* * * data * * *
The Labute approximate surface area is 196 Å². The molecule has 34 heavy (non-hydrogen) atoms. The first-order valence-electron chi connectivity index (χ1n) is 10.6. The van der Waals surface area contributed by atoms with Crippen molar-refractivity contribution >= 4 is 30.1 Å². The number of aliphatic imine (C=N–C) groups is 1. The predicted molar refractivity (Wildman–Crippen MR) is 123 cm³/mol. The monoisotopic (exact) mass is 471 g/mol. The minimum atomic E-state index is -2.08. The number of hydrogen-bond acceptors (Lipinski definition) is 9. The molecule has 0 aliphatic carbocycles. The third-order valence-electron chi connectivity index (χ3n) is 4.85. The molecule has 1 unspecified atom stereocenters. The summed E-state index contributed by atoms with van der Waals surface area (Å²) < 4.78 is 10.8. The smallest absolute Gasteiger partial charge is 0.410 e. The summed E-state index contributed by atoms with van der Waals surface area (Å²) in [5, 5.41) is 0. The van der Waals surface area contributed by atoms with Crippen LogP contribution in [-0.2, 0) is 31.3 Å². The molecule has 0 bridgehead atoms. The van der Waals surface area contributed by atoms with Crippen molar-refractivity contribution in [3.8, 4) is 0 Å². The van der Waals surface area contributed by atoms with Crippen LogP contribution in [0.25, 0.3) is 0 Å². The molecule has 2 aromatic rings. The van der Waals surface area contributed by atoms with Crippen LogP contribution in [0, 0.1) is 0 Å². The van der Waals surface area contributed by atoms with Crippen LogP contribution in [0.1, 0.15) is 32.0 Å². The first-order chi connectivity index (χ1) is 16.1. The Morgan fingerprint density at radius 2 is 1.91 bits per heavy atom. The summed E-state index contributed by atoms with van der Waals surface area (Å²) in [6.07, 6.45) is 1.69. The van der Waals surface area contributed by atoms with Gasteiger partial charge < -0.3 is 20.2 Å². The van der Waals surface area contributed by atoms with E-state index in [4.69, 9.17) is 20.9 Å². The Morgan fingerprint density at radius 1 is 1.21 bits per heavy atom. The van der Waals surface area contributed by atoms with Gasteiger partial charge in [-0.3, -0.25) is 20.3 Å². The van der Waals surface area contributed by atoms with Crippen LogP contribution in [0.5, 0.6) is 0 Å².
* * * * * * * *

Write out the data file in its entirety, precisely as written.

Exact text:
The Labute approximate surface area is 196 Å². The molecule has 34 heavy (non-hydrogen) atoms. The first-order valence-electron chi connectivity index (χ1n) is 10.6. The van der Waals surface area contributed by atoms with Crippen molar-refractivity contribution >= 4 is 30.1 Å². The number of aliphatic imine (C=N–C) groups is 1. The predicted molar refractivity (Wildman–Crippen MR) is 123 cm³/mol. The monoisotopic (exact) mass is 471 g/mol. The minimum atomic E-state index is -2.08. The number of hydrogen-bond acceptors (Lipinski definition) is 9. The molecule has 0 aliphatic carbocycles. The third-order valence-electron chi connectivity index (χ3n) is 4.85. The molecule has 1 unspecified atom stereocenters. The summed E-state index contributed by atoms with van der Waals surface area (Å²) < 4.78 is 10.8. The smallest absolute Gasteiger partial charge is 0.410 e. The summed E-state index contributed by atoms with van der Waals surface area (Å²) in [5, 5.41) is 0. The van der Waals surface area contributed by atoms with Crippen LogP contribution in [-0.2, 0) is 31.3 Å². The molecule has 0 bridgehead atoms. The van der Waals surface area contributed by atoms with Crippen molar-refractivity contribution in [3.8, 4) is 0 Å². The van der Waals surface area contributed by atoms with Crippen LogP contribution in [0.25, 0.3) is 0 Å². The molecule has 2 aromatic rings. The van der Waals surface area contributed by atoms with Crippen LogP contribution in [0, 0.1) is 0 Å². The van der Waals surface area contributed by atoms with Crippen LogP contribution in [0.1, 0.15) is 32.0 Å². The first-order chi connectivity index (χ1) is 16.1. The Morgan fingerprint density at radius 2 is 1.91 bits per heavy atom. The summed E-state index contributed by atoms with van der Waals surface area (Å²) in [6.07, 6.45) is 1.69. The van der Waals surface area contributed by atoms with Gasteiger partial charge < -0.3 is 20.2 Å². The van der Waals surface area contributed by atoms with E-state index in [4.69, 9.17) is 20.9 Å². The Morgan fingerprint density at radius 1 is 1.21 bits per heavy atom. The van der Waals surface area contributed by atoms with Gasteiger partial charge in [-0.3, -0.25) is 20.3 Å². The van der Waals surface area contributed by atoms with Crippen LogP contribution in [0.5, 0.6) is 0 Å².